My first Pittsburgh Clojure Meetup: Ambrose Bonnaire-Sergeant on core.logic

I finally attended a meeting of the local Pittsburgh Clojure meetup group, for the first time!

I came to this meeting largely because I heard that Ambrose Bonnaire-Sergeant, a student in Australia, was visiting the US on scholarship to present at Clojure/Conj and was happening to be in town in Pittsburgh, and therefore was going to visit the Pittsburgh Clojure meetup group and talk about his recent work on logic programming.

A note on Clojure

I confess I haven’t yet done anything with the Clojure language.

However, two decades ago, back in the 1990s, I spent a lot of time programming in Scheme, another Lisp variant, and I also did a tiny bit of programming in Common Lisp (but when I discovered Scheme, I basically lost all interest in Common Lisp).

It is remarkable to me that a Lisp has become revived again recently, because for decades it was always such a niche language. Probably most of us who have used Lisp at all have done so through Emacs, which is configured using Emacs Lisp. I’m pretty excited about the Lisp revival, despite my having my own reasons not to prefer Lisp right now for my own programming.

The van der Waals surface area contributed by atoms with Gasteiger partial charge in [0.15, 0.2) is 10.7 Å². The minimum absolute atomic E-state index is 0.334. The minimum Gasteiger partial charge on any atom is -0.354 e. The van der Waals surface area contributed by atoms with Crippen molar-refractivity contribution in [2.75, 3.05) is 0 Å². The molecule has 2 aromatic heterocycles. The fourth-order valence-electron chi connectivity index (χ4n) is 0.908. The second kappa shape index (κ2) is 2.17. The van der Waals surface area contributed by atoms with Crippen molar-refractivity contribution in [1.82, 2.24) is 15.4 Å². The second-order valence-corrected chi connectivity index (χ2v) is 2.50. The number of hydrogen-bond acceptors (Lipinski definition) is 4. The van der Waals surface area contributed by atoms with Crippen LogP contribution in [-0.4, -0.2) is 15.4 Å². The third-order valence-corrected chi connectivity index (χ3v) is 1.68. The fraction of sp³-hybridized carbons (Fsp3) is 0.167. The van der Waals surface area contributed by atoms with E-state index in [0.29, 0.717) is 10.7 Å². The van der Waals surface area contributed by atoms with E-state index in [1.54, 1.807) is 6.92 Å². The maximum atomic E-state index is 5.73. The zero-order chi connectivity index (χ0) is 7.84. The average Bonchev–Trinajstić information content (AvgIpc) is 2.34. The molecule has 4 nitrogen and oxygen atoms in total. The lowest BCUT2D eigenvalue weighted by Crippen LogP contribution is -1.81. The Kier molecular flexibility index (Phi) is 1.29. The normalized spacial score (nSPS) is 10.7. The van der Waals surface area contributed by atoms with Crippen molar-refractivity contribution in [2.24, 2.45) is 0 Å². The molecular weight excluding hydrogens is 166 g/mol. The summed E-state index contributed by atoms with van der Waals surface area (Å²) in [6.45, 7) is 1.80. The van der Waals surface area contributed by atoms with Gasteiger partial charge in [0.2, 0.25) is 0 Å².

Ambrose’s presentation

I got lost during Ambrose’s presentation since the logic programming library core.logic is an embedded domain-specific language with its own look. One of the advantages of Lisp is that macros enable creating domain-specific languages; of course, this is also a disadvantage. If I wanted to understand core.logic, I would have to go off on my own and study it and play around with it and probably even study its implementation.

This is how I felt also last month when I went to a Ruby meetup that also involved domain-specific languages.

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